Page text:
Ottawa Citizen

Monday July 12, 1999

Women's refugee program faces axe

Controversial replacement plan would include men

Chris Cobb
The Ottawa Citizen

The federal government is preparing to phase out a controversial women-only refugee crisis program and replace it with a new plan that would also include men.

Women At Risk, an 11-year-old emergency program to get women to Canada within 72 hours if they are deemed to be in physical danger, is being challenged at the Canadian Human Rights Commission on the grounds that it discriminates against men. The challenge, by two western academics, is supported by the Reform party.

In a letter to the commission last month, Reform immigration critic Leon Benoit accused the Women at Risk program of representing "a serious violation of human rights."

"As recent events in Kosovo illustrate painfully," he said, "it is men who are most likely to be interned, tortured, forced into battle against their will, or killed for no other reason than their sex. Treatment of refugees should be decided on the basis of individual need, not on stereotypes or feminist ideology."

But the federal Citizenship and Immigration department says the Women at Risk program isn't working properly and is preparing a plan it calls the Urgent Protection Pilot. The plan, expected to be in place by October, will give Canadian officials the right to issue minister's permits at refugee camps or in a refugee's country of origin.

Citizenship and Immigration spokesman Peter Lamey said although the Women at Risk program aims to get women to Canada within 72 hours, it can take longer.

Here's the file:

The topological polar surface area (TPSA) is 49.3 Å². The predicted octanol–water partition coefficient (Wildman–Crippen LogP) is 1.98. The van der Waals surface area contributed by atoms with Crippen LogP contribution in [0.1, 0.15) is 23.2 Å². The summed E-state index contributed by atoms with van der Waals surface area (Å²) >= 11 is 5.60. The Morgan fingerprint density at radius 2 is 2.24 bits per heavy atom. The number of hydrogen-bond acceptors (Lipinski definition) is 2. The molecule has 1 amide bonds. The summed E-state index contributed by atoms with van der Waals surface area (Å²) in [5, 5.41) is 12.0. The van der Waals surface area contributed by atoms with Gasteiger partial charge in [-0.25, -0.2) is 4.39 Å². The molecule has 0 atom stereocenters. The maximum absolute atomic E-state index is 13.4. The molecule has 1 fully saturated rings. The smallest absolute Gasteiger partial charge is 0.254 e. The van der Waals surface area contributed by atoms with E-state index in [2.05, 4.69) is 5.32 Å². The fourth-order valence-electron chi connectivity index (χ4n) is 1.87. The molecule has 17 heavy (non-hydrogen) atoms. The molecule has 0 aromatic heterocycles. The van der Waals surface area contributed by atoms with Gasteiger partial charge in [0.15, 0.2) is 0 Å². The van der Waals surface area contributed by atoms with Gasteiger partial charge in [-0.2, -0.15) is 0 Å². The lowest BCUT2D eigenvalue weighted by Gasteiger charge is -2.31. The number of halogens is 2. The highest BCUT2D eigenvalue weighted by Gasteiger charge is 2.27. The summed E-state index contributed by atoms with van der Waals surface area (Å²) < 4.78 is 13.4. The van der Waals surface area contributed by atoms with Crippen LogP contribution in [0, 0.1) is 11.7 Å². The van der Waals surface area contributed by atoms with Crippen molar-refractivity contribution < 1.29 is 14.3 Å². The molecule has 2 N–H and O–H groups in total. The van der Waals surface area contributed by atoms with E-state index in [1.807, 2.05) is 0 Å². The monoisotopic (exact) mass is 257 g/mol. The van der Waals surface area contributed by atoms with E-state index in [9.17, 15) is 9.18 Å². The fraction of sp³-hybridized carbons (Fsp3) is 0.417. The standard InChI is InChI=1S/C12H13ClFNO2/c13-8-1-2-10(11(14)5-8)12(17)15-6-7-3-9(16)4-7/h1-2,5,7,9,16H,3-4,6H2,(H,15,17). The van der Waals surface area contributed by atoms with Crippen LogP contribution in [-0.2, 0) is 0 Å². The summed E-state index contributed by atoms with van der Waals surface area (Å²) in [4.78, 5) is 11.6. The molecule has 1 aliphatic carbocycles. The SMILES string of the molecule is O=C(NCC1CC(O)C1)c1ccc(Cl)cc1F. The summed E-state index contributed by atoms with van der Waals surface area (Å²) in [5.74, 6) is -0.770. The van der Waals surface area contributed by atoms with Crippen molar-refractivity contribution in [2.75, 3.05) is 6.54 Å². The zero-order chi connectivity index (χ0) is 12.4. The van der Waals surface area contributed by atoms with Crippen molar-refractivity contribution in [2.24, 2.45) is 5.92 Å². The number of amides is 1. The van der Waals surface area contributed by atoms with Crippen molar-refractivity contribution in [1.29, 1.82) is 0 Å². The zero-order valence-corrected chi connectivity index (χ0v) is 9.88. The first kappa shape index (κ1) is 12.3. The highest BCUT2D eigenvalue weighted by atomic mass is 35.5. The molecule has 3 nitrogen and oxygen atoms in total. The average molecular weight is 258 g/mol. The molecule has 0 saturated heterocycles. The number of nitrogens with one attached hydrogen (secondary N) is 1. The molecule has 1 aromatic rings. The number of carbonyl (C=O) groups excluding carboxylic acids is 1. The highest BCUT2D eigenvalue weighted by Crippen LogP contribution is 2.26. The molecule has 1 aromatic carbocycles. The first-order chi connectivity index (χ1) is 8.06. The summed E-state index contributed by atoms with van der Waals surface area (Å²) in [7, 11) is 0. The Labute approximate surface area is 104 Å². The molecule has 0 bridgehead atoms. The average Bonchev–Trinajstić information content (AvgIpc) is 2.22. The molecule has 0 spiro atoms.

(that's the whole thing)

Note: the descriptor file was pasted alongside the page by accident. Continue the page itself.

"The Urgent Protection Pilot will expedite the process so that people -- not just women -- can come to the country on a minister's permit ... and have the paperwork processed on the Canadian side."

Mr. Lamey said Women at Risk, initiated among several countries by the United Nations High Commissioner for Refugees, has brought 1,200 women and children to Canada since 1988, but paperwork has often delayed the process.

Their countries of origin include Sudan, Somalia, Sierra Leone, Ethiopia, Afghanistan, Bosnia, Croatia, Yugoslavia and Iraq.

Mr. Lamey said the new permit system would be similar to the one used last month to bring Kosovars to Canada.

Canadian Council of Refugees spokeswoman Sharryn Aiken said a woman-specific refugee program is still necessary, because women are often denied access to the systems that determine refugee status.

"There are women languishing in refugee camps at great risk," she said. "Ever since its inception, the program has brought in a paltry, almost embarrassingly low, number of women. It's a good program, but has failed in reaching even minimum expectations.

"It's generally known internationally," she added, "that if there is a case of really serious, urgent risk, you don't go to Canada, because Canada takes too long."

Ms. Aiken dismissed the Human Rights Commission challenge by Mr. Benoit and academics Ferrel Christensen of the University of Alberta and Adam Jones of the University of British Columbia.

"Men already have an opportunity for resettlement," she said. "There are four main visa posts in all of Africa that process refugee resettlement. For the vast majority of female refugees, with children, access to those visa posts exists in theory, but not in practice. The people who get there are single men."

Last year, 9,650 refugees were allowed into Canada -- 47 per cent were female, 53 per cent male.

Copyright 1999 Ottawa Citizen